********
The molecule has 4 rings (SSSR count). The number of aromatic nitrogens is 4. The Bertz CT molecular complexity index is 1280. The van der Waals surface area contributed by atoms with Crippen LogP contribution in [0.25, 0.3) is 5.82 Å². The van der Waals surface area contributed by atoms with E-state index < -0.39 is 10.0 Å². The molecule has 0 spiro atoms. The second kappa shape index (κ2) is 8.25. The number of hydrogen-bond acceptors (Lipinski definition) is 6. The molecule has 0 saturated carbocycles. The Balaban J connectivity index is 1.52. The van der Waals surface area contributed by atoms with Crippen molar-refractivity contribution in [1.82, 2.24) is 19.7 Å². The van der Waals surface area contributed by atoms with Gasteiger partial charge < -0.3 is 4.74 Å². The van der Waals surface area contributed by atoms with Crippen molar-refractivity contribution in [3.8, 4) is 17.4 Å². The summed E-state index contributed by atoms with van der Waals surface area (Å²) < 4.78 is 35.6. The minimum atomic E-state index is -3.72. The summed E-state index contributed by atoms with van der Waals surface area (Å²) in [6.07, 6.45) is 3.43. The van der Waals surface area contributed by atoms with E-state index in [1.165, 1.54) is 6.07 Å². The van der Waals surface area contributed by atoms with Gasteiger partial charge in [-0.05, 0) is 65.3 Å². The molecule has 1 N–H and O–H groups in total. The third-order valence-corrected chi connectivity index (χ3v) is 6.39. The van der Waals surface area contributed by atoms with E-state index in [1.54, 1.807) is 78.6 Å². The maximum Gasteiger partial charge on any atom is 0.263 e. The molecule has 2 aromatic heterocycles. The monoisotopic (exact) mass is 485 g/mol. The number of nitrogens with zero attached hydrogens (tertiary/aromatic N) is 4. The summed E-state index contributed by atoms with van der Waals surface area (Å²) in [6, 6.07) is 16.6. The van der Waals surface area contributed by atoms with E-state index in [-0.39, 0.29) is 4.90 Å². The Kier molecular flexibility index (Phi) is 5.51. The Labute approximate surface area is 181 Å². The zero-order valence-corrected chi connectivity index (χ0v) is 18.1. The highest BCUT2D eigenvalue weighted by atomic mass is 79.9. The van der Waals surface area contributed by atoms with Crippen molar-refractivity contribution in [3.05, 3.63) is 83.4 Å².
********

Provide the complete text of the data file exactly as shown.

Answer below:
The molecule has 4 rings (SSSR count). The number of aromatic nitrogens is 4. The Bertz CT molecular complexity index is 1280. The van der Waals surface area contributed by atoms with Crippen LogP contribution in [0.25, 0.3) is 5.82 Å². The van der Waals surface area contributed by atoms with E-state index < -0.39 is 10.0 Å². The molecule has 0 spiro atoms. The second kappa shape index (κ2) is 8.25. The number of hydrogen-bond acceptors (Lipinski definition) is 6. The molecule has 0 saturated carbocycles. The Balaban J connectivity index is 1.52. The van der Waals surface area contributed by atoms with Crippen molar-refractivity contribution in [1.82, 2.24) is 19.7 Å². The van der Waals surface area contributed by atoms with Gasteiger partial charge < -0.3 is 4.74 Å². The van der Waals surface area contributed by atoms with Crippen molar-refractivity contribution in [3.8, 4) is 17.4 Å². The summed E-state index contributed by atoms with van der Waals surface area (Å²) < 4.78 is 35.6. The minimum atomic E-state index is -3.72. The summed E-state index contributed by atoms with van der Waals surface area (Å²) in [6.07, 6.45) is 3.43. The van der Waals surface area contributed by atoms with E-state index in [1.165, 1.54) is 6.07 Å². The van der Waals surface area contributed by atoms with Gasteiger partial charge in [-0.05, 0) is 65.3 Å². The molecule has 1 N–H and O–H groups in total. The third-order valence-corrected chi connectivity index (χ3v) is 6.39. The van der Waals surface area contributed by atoms with E-state index in [1.54, 1.807) is 78.6 Å². The maximum Gasteiger partial charge on any atom is 0.263 e. The molecule has 2 aromatic heterocycles. The monoisotopic (exact) mass is 485 g/mol. The number of nitrogens with zero attached hydrogens (tertiary/aromatic N) is 4. The summed E-state index contributed by atoms with van der Waals surface area (Å²) in [6, 6.07) is 16.6. The van der Waals surface area contributed by atoms with E-state index in [-0.39, 0.29) is 4.90 Å². The Kier molecular flexibility index (Phi) is 5.51. The Labute approximate surface area is 181 Å². The zero-order valence-corrected chi connectivity index (χ0v) is 18.1. The highest BCUT2D eigenvalue weighted by atomic mass is 79.9. The van der Waals surface area contributed by atoms with Crippen molar-refractivity contribution in [3.05, 3.63) is 83.4 Å².